The days when an Eton and Oxbridge graduate with a third class degree in Classics could walk into the City of London are long over, even in 1995, according to Peter Temple. But the debate about what qualifications are required to work in the investment industry continued
In the 1995 March issue of Professional Investor, Peter Temple raised an interesting question. Are qualifications really necessary for fund managers? If so, what should they be, exactly? Even at the time, the debate brought a great deal of varied opinion. Should employers only hire people with economics and finance backgrounds? What about the strong communication skills required in sales, for instance?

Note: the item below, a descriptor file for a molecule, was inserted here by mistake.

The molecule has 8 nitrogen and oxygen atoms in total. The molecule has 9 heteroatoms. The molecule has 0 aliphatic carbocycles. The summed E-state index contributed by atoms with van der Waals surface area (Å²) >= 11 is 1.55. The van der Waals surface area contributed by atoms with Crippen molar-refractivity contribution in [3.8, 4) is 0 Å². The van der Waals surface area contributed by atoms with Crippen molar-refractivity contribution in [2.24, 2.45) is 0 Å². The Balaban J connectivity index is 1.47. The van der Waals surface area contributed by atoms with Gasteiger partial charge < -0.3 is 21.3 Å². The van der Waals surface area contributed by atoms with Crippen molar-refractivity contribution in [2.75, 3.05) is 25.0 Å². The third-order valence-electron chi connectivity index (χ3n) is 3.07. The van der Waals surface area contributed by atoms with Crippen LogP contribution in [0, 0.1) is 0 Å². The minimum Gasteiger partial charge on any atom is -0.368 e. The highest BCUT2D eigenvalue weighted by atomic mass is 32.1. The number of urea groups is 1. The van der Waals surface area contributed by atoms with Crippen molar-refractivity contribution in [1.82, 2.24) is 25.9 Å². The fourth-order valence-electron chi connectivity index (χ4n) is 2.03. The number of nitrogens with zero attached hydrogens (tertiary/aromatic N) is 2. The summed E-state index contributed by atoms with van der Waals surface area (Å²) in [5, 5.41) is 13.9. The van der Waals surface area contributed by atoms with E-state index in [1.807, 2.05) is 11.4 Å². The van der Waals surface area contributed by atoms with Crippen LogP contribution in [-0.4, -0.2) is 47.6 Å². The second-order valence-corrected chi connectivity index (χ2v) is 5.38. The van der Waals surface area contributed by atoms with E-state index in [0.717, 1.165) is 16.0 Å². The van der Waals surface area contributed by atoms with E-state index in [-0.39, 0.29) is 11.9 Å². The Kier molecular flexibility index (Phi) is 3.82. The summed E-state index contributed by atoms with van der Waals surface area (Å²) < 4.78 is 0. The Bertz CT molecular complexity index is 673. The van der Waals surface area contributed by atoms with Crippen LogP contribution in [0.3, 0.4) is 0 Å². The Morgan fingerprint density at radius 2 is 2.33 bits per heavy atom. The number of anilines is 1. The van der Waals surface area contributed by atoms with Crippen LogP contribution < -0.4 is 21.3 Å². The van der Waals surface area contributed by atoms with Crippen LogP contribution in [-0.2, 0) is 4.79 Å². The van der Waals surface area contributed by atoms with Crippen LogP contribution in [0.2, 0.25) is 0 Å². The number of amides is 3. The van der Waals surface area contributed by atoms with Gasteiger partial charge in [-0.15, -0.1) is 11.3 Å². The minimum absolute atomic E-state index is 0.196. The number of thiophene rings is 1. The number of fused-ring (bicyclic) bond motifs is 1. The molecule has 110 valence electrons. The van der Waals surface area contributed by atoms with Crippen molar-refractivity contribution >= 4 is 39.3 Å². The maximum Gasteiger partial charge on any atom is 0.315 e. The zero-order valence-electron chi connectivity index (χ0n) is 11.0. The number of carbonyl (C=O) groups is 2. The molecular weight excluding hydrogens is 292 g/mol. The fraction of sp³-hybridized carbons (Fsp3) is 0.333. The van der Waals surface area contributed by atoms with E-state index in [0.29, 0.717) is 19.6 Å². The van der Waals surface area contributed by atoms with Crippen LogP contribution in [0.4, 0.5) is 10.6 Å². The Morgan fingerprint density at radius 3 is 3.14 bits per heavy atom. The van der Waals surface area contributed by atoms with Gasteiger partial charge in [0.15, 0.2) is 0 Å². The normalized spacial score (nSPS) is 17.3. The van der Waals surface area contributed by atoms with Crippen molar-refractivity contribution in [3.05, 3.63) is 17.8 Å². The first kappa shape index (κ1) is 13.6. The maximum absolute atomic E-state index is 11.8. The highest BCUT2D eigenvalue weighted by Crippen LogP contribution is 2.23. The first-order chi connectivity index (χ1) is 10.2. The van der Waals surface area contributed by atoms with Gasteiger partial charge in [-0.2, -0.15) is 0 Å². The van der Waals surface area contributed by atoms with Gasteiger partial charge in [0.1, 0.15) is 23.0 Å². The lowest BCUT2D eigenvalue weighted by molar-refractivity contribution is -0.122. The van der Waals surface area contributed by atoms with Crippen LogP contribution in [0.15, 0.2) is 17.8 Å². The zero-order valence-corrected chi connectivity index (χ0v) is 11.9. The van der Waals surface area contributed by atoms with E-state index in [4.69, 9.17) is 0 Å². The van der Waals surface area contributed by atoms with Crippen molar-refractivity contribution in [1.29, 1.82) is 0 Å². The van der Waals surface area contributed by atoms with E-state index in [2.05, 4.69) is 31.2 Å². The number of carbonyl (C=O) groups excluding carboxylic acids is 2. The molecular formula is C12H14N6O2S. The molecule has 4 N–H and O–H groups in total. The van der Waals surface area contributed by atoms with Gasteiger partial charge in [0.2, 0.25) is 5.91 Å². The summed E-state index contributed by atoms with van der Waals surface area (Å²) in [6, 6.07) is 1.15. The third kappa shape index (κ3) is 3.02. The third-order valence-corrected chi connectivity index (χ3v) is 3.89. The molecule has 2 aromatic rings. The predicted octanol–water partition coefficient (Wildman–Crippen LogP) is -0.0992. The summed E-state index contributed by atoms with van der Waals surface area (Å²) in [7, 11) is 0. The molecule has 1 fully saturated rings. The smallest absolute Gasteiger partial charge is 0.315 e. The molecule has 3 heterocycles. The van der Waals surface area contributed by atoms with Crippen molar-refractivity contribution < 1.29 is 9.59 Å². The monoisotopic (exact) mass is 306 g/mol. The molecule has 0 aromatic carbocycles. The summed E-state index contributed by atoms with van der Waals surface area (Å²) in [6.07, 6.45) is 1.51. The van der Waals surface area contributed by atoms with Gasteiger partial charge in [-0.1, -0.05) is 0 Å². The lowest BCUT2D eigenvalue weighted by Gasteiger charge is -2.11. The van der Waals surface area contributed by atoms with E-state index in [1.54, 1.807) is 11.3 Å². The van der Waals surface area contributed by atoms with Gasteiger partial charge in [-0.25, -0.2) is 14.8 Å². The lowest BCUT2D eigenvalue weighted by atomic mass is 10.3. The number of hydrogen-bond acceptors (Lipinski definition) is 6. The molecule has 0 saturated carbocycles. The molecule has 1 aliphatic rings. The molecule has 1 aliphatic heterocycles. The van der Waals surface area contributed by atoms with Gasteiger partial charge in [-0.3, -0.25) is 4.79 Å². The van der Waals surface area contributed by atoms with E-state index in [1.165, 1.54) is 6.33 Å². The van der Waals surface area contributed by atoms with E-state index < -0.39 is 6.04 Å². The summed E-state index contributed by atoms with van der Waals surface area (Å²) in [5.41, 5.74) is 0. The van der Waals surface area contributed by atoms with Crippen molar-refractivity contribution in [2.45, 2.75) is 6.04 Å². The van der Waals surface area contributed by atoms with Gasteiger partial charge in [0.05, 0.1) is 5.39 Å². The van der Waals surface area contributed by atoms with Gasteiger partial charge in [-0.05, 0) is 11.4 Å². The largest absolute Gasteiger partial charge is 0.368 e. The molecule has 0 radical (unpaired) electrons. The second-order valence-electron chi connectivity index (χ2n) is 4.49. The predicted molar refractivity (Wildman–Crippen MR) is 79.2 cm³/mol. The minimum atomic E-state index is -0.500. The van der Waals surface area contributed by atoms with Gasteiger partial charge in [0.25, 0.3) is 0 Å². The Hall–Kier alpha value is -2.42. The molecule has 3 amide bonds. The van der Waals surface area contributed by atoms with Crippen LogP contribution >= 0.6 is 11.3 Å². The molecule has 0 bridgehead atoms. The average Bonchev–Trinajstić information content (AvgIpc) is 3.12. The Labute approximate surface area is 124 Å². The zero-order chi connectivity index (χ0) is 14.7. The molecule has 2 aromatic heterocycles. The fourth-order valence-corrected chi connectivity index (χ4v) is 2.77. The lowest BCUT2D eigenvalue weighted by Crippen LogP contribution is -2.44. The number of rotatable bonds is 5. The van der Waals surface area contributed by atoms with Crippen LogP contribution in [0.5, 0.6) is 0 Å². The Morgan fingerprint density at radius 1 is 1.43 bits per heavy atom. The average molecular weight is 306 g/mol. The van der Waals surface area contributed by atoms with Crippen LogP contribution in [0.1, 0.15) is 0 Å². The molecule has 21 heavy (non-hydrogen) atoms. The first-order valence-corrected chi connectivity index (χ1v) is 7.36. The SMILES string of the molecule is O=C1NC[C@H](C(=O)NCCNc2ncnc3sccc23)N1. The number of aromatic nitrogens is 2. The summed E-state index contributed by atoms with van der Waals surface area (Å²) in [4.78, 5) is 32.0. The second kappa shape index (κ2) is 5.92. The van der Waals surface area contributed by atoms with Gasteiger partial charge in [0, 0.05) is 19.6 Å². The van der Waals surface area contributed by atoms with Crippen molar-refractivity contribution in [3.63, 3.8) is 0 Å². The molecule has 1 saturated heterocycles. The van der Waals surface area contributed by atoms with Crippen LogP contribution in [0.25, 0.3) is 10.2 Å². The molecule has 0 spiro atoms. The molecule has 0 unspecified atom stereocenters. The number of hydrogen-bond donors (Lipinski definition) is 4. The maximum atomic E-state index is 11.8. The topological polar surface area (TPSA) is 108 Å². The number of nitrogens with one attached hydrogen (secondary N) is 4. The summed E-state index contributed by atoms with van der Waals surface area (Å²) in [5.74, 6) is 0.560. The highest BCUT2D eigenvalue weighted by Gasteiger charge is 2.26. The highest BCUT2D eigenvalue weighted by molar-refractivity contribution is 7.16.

Temple went on to say that recruitment consultants were seeing more demand for accountants and finance graduates, but that MBAs had fallen from grace, as they were seen to be less applicable to investment management. Instead, he examined what was on offer from the IIMR Associate exams (precursor to CFA Program) and the Securities Institute diploma. He also pointed out the growing trend towards professional development.
“In the 1960s and 1970s, the general view was that courses were for wimps, at best an excuse for a day away from the office, and that exams and qualifications were a necessary evil. Now training courses –shorthand for ongoing career development, are regarded more of a right than a perk by employees.”
Today, many senior executives and recruitment consultants are concerned that the industry has in fact become too specialised, with employees working in siloes. Many have emphasised creative thinking as a key skill for the decade to come.